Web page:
Last night I saw something surprising that both horrified and thrilled me in equal parts. I was out collecting the eggs from my coop and run when I noticed my Welsummer hen, Beatrix behaving strangely. In the corner of the run she was shaking her head wildly back and forth. I then noticed that there was something held in her beak, something small, limp and not quite distinguishable in the fading light.
Curious, I moved closer for a better look, but this spooked the hen and she ran to a far corner under the coop. Several times I tried to get close enough to investigate what she was shaking and then beating against the ground. Each time, Beatrix would guardedly turn her back towards me or dash to the opposite end of the chicken run. Finally, I was able to make out the shape of a small (presumably) dead mouse in Beatrix mouth. I was shocked!
I continued to watch Beatrix thrash this poor mouse about, then drop the corpse on the ground, peck at it a couple times and then scoop the dead rodent back up and repeat the process. She seemed to be “playing” with the dead mouse, similar to how a cat enjoys its dead prey before devouring it.
Beatrix, indiscreet while relishing her dead mouse, was noticed by her flock mates. Frick and Frack (the matching Sumtaler hens) in particular were keen to steal her prize. At one point the duo worked in tandem to try to snatch the limp mouse body from Beatrix’s clenched mouth. Beatrix broke free of their organized attack and ran to the corner of the coop nearest me. With a flick of her head, Beatrix repositioned the corpse head first and swallowed it whole in just a couple of gulps.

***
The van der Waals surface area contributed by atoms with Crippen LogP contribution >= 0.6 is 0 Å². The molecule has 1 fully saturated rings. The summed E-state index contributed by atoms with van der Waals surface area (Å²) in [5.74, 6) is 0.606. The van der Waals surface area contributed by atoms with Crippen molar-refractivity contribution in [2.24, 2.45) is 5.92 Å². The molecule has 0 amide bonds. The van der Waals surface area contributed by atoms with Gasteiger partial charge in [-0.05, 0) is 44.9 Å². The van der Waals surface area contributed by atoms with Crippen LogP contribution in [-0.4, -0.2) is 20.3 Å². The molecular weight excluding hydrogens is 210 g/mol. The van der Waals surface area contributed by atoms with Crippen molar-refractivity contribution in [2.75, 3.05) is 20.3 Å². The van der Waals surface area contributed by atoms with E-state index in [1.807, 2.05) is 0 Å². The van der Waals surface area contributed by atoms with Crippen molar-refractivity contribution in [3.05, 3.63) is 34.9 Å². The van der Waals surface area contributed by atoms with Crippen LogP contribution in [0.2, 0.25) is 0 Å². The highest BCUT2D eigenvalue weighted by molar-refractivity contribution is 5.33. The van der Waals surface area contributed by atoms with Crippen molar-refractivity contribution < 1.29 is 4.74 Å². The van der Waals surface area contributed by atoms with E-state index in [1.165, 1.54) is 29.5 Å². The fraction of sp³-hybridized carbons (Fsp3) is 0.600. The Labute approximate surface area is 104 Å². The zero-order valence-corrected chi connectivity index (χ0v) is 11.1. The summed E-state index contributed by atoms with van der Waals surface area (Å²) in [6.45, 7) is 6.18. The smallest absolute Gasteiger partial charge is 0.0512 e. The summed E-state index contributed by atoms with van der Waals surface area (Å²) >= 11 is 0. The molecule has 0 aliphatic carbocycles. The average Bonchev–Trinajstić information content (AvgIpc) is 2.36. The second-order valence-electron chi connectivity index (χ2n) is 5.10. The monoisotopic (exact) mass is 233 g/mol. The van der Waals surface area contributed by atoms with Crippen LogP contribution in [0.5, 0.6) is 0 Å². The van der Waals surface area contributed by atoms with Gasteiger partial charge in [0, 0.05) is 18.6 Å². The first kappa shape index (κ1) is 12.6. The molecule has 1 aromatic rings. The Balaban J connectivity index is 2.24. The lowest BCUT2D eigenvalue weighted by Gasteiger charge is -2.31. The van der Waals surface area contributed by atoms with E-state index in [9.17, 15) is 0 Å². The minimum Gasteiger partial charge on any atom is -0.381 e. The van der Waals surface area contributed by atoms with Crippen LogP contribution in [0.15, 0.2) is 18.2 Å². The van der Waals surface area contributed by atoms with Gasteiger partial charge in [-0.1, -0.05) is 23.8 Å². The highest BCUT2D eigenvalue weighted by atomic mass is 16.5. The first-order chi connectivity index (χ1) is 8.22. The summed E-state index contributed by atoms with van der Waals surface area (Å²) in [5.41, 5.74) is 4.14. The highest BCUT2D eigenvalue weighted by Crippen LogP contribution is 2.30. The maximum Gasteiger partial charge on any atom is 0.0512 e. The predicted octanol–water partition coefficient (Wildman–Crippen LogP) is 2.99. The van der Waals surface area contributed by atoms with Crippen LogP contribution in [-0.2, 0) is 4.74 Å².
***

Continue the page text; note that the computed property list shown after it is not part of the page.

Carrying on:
Is it wrong that somewhere deep inside me I felt a swell of pride? My hen was a lethal mouse hunter! The flock had demonstrated that they could deal with small intruders in their house. My only regret is that I couldn’t catch the incident on film. I’ll have my camera ready for the next mouse hunt.
Photograph Credit: “Wood Mouse” – by Jans Cannon